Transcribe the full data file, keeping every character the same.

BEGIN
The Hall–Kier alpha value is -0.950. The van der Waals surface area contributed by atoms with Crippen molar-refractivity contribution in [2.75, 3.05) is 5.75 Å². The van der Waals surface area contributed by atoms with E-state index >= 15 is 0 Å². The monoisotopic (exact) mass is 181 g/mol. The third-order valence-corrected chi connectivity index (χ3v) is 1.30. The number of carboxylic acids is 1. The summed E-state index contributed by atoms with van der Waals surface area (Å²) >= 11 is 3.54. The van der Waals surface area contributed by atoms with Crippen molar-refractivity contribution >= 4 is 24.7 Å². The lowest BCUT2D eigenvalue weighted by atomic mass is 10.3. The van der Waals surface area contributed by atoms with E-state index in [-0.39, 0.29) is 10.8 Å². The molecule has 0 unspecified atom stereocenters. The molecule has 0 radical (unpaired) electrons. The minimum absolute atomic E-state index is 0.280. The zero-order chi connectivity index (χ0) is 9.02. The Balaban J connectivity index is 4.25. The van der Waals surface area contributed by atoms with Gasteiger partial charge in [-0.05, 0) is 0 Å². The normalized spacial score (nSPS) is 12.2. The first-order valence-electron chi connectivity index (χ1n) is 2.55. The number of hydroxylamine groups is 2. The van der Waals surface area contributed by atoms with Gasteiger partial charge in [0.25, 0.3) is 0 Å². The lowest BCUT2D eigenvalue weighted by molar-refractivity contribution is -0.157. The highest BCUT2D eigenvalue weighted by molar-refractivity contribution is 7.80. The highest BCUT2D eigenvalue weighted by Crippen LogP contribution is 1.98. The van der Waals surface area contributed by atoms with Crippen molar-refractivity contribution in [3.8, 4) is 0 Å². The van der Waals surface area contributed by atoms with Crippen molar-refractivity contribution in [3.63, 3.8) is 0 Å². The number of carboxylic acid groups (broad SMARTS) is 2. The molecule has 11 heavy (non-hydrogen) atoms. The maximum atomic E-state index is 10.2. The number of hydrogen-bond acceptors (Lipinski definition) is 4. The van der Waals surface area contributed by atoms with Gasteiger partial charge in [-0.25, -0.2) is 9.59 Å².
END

The Hall–Kier alpha value is -0.950. The van der Waals surface area contributed by atoms with Crippen molar-refractivity contribution in [2.75, 3.05) is 5.75 Å². The van der Waals surface area contributed by atoms with E-state index >= 15 is 0 Å². The monoisotopic (exact) mass is 181 g/mol. The third-order valence-corrected chi connectivity index (χ3v) is 1.30. The number of carboxylic acids is 1. The summed E-state index contributed by atoms with van der Waals surface area (Å²) >= 11 is 3.54. The van der Waals surface area contributed by atoms with Crippen molar-refractivity contribution >= 4 is 24.7 Å². The lowest BCUT2D eigenvalue weighted by atomic mass is 10.3. The van der Waals surface area contributed by atoms with E-state index in [-0.39, 0.29) is 10.8 Å². The molecule has 0 unspecified atom stereocenters. The molecule has 0 radical (unpaired) electrons. The minimum absolute atomic E-state index is 0.280. The zero-order chi connectivity index (χ0) is 9.02. The Balaban J connectivity index is 4.25. The van der Waals surface area contributed by atoms with Gasteiger partial charge in [-0.05, 0) is 0 Å². The normalized spacial score (nSPS) is 12.2. The first-order valence-electron chi connectivity index (χ1n) is 2.55. The number of hydroxylamine groups is 2. The van der Waals surface area contributed by atoms with Gasteiger partial charge in [0.25, 0.3) is 0 Å². The lowest BCUT2D eigenvalue weighted by molar-refractivity contribution is -0.157. The highest BCUT2D eigenvalue weighted by molar-refractivity contribution is 7.80. The highest BCUT2D eigenvalue weighted by Crippen LogP contribution is 1.98. The van der Waals surface area contributed by atoms with Crippen molar-refractivity contribution in [3.8, 4) is 0 Å². The van der Waals surface area contributed by atoms with Crippen molar-refractivity contribution in [3.63, 3.8) is 0 Å². The number of carboxylic acid groups (broad SMARTS) is 2. The molecule has 11 heavy (non-hydrogen) atoms. The maximum atomic E-state index is 10.2. The number of hydrogen-bond acceptors (Lipinski definition) is 4. The van der Waals surface area contributed by atoms with Gasteiger partial charge in [-0.25, -0.2) is 9.59 Å².